David is a tech journalist who loves old-school adventure games, techno and the Beastie Boys. He's currently on the finance beat. David is a tech journalist who loves old-school adventure games, techno and the Beastie Boys. He's currently on the finance beat.
Welcome to Hard Fork Basics, a collection of tips, tricks, guides, and advice to keep you up to date in the cryptocurrency and blockchain world.
Those that buy into cryptocurrency normally fall into two camps: you’re either an investor, or a trader. Investors are all about the holding, making smart, long-term plays that they hope will pay off, eventually.
Traders are a slightly different breed. A little more fast-paced, a touch riskier. Traders tend to use a lot more tricks to generate profit in the short-term. One of the oldest techniques is arbitrage.
Arbitrage is super simple, and has been utilized for decades on the stock market. Let’s dive in an explore exactly what it is.
Buying on one exchange to sell for a profit somewhere else
There are hundreds of cryptocurrency exchanges operating in all parts of the world. All have varying infrastructure, user bases, markets, which makes for vastly different levels of liquidity across the markets they host.
This means prices for even the most widely traded cryptocurrencies like Bitcoin and Ethereum vary depending on where they’re being exchanged.
The most famous example is the “premium” paid by South Korean investors in the heat of 2017’s bull market, where Bitcoin was traded up to 50 percent more in South Korea than anywhere else in the world.
Arbitrage is the process of profiting from these price variations.
A hypothetical trader searches for a chosen cryptocurrency across a list of exchanges, finding it’s being sold cheaply on Kraken when compared to Binance.
They proceed to purchase it on Kraken with Bitcoin, transferring it to an account they control on Binance, then selling it again for Bitcoin – with a healthy profit. Rinse and repeat!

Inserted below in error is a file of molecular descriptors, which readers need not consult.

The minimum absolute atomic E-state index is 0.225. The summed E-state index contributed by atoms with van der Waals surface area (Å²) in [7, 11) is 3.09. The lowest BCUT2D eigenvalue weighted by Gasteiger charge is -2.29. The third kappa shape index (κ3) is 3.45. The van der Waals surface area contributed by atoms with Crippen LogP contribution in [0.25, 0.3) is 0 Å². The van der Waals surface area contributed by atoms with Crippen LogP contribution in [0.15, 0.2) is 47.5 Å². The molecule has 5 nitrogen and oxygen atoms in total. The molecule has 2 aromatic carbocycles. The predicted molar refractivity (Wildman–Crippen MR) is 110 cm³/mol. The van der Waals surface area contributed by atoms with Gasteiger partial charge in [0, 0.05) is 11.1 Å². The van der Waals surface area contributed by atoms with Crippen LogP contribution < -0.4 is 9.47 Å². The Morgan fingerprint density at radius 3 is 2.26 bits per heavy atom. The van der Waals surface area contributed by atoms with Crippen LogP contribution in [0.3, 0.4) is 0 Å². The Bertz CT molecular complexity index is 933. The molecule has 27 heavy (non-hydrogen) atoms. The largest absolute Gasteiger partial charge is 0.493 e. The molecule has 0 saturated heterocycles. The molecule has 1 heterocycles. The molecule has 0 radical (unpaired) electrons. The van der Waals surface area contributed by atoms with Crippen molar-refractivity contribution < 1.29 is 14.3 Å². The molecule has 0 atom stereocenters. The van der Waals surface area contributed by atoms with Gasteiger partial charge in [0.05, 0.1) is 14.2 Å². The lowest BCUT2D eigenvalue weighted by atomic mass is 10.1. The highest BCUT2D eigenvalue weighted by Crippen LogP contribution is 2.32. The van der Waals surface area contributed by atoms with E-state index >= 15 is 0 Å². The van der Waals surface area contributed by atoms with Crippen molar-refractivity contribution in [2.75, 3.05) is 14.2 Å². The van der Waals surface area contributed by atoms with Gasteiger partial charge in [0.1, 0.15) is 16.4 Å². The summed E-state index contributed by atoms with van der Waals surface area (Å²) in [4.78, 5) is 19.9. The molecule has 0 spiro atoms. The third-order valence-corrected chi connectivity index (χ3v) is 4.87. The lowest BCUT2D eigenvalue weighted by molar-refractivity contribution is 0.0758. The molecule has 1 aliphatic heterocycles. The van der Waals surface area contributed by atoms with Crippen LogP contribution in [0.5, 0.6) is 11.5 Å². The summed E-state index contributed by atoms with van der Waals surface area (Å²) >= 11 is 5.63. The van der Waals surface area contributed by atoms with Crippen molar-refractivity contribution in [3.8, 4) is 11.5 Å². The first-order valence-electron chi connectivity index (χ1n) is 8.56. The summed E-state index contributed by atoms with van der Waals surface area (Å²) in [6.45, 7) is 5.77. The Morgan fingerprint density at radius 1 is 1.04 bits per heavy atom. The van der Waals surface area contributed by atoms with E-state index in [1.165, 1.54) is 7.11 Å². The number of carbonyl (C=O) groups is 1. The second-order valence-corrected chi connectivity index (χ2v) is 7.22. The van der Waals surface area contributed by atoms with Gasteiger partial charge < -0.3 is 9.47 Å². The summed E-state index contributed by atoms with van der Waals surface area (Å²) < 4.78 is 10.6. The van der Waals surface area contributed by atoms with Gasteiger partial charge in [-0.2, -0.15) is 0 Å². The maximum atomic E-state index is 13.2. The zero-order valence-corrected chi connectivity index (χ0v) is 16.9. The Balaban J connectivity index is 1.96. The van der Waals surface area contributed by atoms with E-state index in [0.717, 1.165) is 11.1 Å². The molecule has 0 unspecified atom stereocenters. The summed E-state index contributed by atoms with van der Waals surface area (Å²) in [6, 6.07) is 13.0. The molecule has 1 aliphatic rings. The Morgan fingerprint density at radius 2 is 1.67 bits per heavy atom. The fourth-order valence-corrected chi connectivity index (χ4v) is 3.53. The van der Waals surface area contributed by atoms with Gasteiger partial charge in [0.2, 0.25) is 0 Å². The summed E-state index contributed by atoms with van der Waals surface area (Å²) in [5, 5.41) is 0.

KYC/AML can hinder arbitrage
On paper, arbitrage is not all that complicated, but there are many things to consider before attempting to make a career as a cryptocurrency arbitrageur.
For one, world governments are bullying cryptocurrency exchanges and related services into adopting strict Know-Your-Customer and Anti-Money-Laundering rules. This means owning accounts for multiple exchanges in different countries is fast becoming a major hurdle.
After all, in order for a trader to make monetary profit on the price difference between the Bitcoin markets of South Korea and North America, they must pass identification checks in both countries. This includes providing proof of address and bank account information.
In fact, most major exchanges (that support fiat) now require their users to hold bank accounts in the country they’re based. It is simply not feasible for traders to do this for every exchange they want to operate on – putting a real dampener on things.
Slow transactions hurt potential profits
Another limiting factor is the slow transaction speeds of the major blockchains. Arbitrage is a very timely game – so one must execute trades when the targeted price differences are at their highest.
Any delay that comes as a result of slow confirmations has direct influence on potential profits, so some cryptocurrencies may be better suited for arbitrage than others.
Not to mention, harsh withdrawal fees are common on cryptocurrency exchanges, which eat into potential arbitrage profits, especially if you’re only playing with a small stack.
There you have it! A basic rundown of cryptocurrency arbitrage. As with all things cryptocurrency (and investing), do your own research, and never risk more than you are willing to lose.
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